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Will US Default on its Debt Obligations?

That’s exactly what will happen if the Republicans force spending cuts on the Biden Administration instead of raising the debt ceiling.
Will US Default on its Debt Obligations?

Image Courtesy:  Wikimedia Commons

More often than not, governments have to borrow to fund their expenditure. To do that, they usually sell bonds to the public. A bond is a certificate which you can buy, which entitles you to a fixed return. It is similar to putting your money in the bank and earning a fixed interest on it. The only difference is that you can trade bonds; you cannot sell your fixed deposit to someone else.

Government bonds, precisely because these are backed by the most stable borrower in any economy, are considered to be the safest things to invest in. And amongst these, US government bonds are considered to be the safest of all. That is because these are backed by the world’s reserve currency, the dollar, and also because the US is the world’s biggest economy. No one expects the US government to default on its debt obligations.

But this is exactly what will happen if the opposition-controlled US Congress manages to block the Joe Biden administration’s budget. There is an archaic debt ceiling law in the US, which sets a limit on how much the federal government can borrow. The limit is currently set at $31.4 trillion, but the Biden government already reached that ceiling in January this year. Under normal circumstances, the government and Congress get together and the ceiling is raised. This time the Republicans are playing hardball, and want Biden to cut spending instead of borrowing more.

This is not the first time that Republicans have tried to force spending cuts instead of raising the debt ceiling. A similar thing happened in 2011-12, when Barack Obama was President. Obama gave in and reduced social security spending, instead of looking for ways to checkmate the Republican-dominated Congress. He was attacked by the liberal media for being meek, but in reality, he was simply playing the game according to the rulebook of finance capital.

We will return to that later, but first, let us look at some of the possible solutions to the standoff. Government debt is only counted as that when it issues bonds and gets money against them. The bonds would be bought by the US Federal Reserve, the central bank of the United States, which in turn would print the money. But what if the government were to print money directly? This would not count as debt! The US government is allowed to mint platinum coins of any value, even one trillion dollars without going through the Fed.

This is nothing but an accounting exercise. Issuing this coin would make no difference to the system: The Fed would ‘sterilise’ it by selling some of the bonds it holds and sucking out an equivalent amount of money from the overall supply. The funding of government expenditure would simply be a variant of deficit financing. This entire ‘crisis’ theatre would be averted by simply invoking this rule. The debt ceiling would not be affected, because the platinum coin would help in the accounting ‘trick’ of keeping government debt exactly where it is.

Much of the liberal punditry in the US is opposed to this. They say if the government issues $1 trillion of currency directly, it will lead to irresponsible spending. That, in turn, will artificially boost demand and cause inflation. This is pure sophistry. The US government is asking to borrow money for budgetary expenditure that has already been sanctioned by Congress.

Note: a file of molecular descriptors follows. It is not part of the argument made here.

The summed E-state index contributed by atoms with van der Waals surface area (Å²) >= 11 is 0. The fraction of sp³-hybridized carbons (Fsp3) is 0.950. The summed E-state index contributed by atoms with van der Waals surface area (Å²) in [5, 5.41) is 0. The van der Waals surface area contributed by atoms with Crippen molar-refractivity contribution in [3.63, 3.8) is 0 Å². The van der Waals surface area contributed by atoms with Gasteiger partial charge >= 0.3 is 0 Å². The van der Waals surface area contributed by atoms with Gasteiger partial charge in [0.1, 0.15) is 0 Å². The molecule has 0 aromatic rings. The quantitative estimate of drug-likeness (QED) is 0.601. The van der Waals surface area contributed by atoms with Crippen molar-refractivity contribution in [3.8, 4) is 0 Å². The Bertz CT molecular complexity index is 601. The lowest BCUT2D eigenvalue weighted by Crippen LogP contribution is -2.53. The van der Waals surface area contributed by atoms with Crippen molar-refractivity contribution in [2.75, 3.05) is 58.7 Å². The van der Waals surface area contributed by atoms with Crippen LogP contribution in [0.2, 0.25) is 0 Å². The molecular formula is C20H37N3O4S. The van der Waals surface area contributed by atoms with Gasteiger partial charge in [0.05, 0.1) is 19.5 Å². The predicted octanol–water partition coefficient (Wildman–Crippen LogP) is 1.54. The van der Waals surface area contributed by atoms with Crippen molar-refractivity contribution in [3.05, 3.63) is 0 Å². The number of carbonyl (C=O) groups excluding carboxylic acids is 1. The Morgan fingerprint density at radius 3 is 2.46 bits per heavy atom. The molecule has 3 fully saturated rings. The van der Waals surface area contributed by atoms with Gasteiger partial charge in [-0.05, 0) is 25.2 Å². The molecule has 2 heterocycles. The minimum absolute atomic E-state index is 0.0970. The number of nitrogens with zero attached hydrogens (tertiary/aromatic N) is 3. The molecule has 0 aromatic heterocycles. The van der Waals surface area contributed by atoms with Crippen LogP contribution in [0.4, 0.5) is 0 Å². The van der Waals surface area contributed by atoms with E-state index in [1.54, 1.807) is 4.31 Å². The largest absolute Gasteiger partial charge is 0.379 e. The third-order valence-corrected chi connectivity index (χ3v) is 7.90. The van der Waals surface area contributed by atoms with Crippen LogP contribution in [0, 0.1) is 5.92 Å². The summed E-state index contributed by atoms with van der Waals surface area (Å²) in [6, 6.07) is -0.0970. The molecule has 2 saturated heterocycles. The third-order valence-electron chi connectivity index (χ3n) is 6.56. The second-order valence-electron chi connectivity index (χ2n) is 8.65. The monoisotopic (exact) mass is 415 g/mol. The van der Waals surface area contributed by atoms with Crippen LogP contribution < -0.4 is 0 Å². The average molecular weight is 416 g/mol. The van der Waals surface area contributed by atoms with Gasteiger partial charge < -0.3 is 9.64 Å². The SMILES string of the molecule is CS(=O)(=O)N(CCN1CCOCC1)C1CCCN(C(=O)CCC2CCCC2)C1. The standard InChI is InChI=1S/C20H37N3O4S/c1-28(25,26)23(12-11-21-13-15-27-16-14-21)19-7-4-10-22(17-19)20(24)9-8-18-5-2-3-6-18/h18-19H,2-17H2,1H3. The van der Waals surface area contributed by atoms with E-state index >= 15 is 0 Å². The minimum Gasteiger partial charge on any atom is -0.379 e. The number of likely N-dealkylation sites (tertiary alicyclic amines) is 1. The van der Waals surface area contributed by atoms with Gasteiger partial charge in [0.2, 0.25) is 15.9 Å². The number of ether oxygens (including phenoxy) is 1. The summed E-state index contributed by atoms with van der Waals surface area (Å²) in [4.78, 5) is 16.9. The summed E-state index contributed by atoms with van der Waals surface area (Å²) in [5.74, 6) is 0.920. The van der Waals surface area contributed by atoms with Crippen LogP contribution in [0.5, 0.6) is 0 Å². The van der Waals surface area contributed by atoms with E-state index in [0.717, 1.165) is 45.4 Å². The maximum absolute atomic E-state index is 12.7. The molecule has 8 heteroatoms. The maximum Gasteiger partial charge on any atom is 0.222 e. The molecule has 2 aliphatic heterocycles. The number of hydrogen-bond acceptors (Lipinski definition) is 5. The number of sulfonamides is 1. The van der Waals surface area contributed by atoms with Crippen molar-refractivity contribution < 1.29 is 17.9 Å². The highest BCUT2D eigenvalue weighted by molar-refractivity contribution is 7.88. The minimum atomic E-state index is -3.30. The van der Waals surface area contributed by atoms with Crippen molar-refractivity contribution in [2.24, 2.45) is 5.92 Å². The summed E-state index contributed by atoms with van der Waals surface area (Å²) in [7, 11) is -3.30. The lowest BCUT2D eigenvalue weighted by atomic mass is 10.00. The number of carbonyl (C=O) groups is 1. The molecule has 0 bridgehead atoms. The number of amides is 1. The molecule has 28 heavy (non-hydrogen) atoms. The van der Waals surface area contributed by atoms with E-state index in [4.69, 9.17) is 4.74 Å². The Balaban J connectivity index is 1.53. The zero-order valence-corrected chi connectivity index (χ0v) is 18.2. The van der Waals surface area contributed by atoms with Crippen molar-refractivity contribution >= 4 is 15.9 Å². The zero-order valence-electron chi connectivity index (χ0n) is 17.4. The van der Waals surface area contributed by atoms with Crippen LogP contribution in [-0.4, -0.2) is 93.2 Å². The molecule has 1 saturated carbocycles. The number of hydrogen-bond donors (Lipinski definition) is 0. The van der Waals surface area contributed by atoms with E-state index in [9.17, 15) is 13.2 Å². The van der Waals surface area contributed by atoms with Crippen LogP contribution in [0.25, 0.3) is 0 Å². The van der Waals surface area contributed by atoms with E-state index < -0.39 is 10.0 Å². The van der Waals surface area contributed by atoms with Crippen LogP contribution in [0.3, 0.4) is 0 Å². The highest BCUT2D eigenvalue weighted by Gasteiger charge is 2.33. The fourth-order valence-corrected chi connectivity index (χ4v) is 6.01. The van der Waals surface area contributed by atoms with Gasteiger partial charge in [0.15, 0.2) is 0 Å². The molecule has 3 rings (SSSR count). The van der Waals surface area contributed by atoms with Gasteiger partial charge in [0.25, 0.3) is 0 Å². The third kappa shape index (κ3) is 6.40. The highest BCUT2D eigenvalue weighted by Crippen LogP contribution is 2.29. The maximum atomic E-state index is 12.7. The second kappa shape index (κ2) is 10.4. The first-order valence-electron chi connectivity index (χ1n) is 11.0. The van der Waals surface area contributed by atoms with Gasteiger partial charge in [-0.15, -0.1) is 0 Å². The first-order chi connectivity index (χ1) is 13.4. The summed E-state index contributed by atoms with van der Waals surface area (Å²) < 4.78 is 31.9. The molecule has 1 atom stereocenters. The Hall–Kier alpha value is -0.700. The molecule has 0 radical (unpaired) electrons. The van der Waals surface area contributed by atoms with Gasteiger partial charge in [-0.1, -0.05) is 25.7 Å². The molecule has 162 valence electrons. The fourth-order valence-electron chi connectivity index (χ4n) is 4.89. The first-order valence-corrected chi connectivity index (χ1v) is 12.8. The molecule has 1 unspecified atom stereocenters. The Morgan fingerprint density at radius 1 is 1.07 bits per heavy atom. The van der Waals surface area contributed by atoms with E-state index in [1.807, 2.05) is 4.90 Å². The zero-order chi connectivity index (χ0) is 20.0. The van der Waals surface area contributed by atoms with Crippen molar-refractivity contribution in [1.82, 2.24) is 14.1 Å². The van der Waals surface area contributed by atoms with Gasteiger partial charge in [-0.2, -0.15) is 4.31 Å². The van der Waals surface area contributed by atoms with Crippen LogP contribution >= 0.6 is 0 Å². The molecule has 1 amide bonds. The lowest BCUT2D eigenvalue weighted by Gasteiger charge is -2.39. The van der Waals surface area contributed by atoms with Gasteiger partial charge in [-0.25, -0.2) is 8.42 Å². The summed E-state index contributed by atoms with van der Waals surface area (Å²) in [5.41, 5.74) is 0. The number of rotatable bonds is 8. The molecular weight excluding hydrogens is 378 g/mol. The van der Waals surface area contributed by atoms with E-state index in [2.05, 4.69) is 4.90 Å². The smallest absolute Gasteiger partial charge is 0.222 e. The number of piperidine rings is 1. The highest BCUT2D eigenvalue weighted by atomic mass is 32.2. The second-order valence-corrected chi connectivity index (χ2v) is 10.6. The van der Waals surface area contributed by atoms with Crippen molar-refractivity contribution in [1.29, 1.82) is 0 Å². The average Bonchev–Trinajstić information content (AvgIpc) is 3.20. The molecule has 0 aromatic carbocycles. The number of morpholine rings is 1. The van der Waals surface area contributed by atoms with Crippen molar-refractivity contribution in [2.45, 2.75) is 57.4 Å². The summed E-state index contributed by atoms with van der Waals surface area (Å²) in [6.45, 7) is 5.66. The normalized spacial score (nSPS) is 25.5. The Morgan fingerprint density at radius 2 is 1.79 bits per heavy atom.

The American system has this peculiarity that even if Congress has passed a budget, and the government needs to borrow money to implement that budget, Congress will have to sanction the borrowing plan separately. In this case, the Republican Congress has already passed and ratified the Biden administration’s spending plan, but is now refusing to let it fund it.

The objective is to bargain and force the government to stop several social security schemes. In fact, the Republicans have even presented an alternate budget, which cuts expenditure by 20% by removing the clean energy tax-breaks promised by the Biden administration and reversing the government’s decision to forgive student debt. The American Right, which lobbies for bailouts when investment banks and big corporates fail, want to stop deeply indebted, and often unemployed, students from being bailed out.

This is the nature of finance capital. It must always oppose subsidies to the poor and the underprivileged, since any support to the working-classes can make them less likely to accept low wages. And if real wages cannot be kept down, profit rates are likely to fall.

Finance capital also always opposes government intervention in the economy, even if it is just a façade. It is patently obvious that central banks are in reality part of the government sector. Central bank independence, when it comes to setting interest rates and printing money, is simply a way for finance capital to control monetary policy. So, even though issuing bonds and minting a platinum coin are effectively the same, neoliberal commentators pretend that they are different. Their aim is to ensure that the government not only stays out of the economy, but is also seen to be out of it.

Of course, the long-term answer to such standoffs over the debt ceiling law, is to ensure that the US government does not take such big loans. And it doesn’t have to cut its expenditure to achieve that goal. All it has to do is to increase taxes on corporations and on the rich. But if a government in a capitalist economy could do that, then it would not be capitalism. 

The writer was a senior managing editor of NDTV India & NDTV Profit. He runs the YouTube channel Desi Democracy and anchors a bi-weekly show on Newsclick. The views are personal.

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